Tag Archives: sheet metal
When it comes to auto body patch panel installations, no joint is more useful than a flange joint. A flange joint is very similar to a lap joint except that the area that is overlapped on one of the metal pieces is lower than the rest, making both pieces at equal elevation when welding. ....
The 1940 Ford Coupe has always been a popular car for restoration projects, ever since World War II veterans began turning them into hot rods by adding performance equipment to the car’s flathead V8 engine.
But you no longer have to poke around in junkyards or barns looking for an original to work on. Now you can buy a brand new 1940 Coupe body directly from Ford!
The 1940 Ford Coupe body is produced with today's high-strength steel, and is assembled using modern welding techniques. The new body comes rustproofed from the factory and is ready to be assembled as a custom hot rod or as a reproduction to the original.
You can choose a stock firewall that accommodates the original flathead V8, but it can also be ordered with a recessed firewall to allow installation of much larger modern engines. Ford also supports it with a variety of model-correct mechanical and trim restoration parts; to see what's available for the 1940, click here.
After getting the old swiss cheese firewall removed from the truck I started making the new firewall for Project Pile House. I started by having one of our tech advisors Sean help me make a cardboard pattern. Once the pattern was made we scribed out the shape onto our metal using a pick from the Eastwood 4 Piece Puller/Scraper/Pick Set. I decided I wanted a smooth firewall for a "cleaned" look. Because of that I won't be running beads in the firewall so I opted for 16 gauge sheet metal.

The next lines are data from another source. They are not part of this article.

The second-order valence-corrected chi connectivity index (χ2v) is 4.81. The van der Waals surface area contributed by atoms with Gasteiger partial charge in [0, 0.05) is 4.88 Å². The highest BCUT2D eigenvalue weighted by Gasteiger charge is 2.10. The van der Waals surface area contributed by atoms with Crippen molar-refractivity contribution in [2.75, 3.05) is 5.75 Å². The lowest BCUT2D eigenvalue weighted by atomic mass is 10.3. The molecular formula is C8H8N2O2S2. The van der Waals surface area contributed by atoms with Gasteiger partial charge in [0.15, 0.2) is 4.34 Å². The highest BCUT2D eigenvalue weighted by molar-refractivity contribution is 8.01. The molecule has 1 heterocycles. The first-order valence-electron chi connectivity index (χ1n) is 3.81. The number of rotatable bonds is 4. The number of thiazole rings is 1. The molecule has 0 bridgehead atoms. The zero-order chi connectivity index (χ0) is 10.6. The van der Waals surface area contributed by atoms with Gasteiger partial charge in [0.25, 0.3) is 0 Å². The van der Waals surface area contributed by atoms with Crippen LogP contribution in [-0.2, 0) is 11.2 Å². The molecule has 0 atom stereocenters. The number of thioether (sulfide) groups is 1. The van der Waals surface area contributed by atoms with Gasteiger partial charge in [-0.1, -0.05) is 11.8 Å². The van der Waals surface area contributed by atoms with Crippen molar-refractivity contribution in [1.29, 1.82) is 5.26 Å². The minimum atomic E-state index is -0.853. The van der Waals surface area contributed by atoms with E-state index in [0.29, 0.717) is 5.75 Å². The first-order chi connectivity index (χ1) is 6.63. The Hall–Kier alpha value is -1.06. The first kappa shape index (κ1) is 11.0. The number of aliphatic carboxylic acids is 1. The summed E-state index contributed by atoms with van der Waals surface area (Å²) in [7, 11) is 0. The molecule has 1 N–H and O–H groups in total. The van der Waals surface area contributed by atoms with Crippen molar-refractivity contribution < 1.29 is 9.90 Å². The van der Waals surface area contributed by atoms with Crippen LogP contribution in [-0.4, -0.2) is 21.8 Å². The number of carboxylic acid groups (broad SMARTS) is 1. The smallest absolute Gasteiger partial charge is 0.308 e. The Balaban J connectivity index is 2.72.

I wanted to make clean cuts in the metal so I decided to put our Electric Metal Shears to the test and make the majority of the cuts with them. I know we only rate them to 18 gauge, but I had heard rumors that these were actually tested up to 16 gauge with no issues. I was pleasantly surprised that the shears (with well-used blades even!) cut right through the 16 gauge with no issues. I can't say how pleased I was to make those long cuts quickly with the shears. I then fired up the Versa Cut 40 Plasma Cutter to make the cuts for the radii on the tunnel notch and top outer corners. I made the cuts in a single pass with the machine on 110V at around 18 Amps and 60 PSI.
Now that I had the basic shape of the firewall cut out I did some minor trimming to make space around the headers and the valve covers for engine movement. I next made some "witness" marks in the firewall and the truck to have a quick way to match up the firewall each time I fit it. I want to make the transition into the firewall tunnel as smooth as possible so it gave me a chance to try out some new prototype tools we've been testing. We're currently working on a set of universal vice-mount T-dollies that I thought would be perfect to tip the edges of the firewall where transitions into the tunnel. The trick with these is to allow the metal to hang just over the edge of the dolly and use your body hammer to form the metal around the radius of the dolly. The result is a smooth bend in the sheet metal. Look for these to be out sometime in May or June!
By tipping and rolling the edges on the transmission tunnel transition I also added some additional rigidity to the panel that I could feel instantly after I was done hammering. I decided to test fit the panel again so I could mock up the top panel of the tunnel next. The top panel needed to have the same contour as the opening we cut in the firewall and the only good way to make that was by using an english wheel to roll the contour into a piece of sheet metal. I began by making a pattern to match the cutout in the firewall so that I could check my progress as I went. I used our new prototype Eastwood English Wheel to roll the mild curve into the panel and after a few a minutes I had a piece shaped appropriately.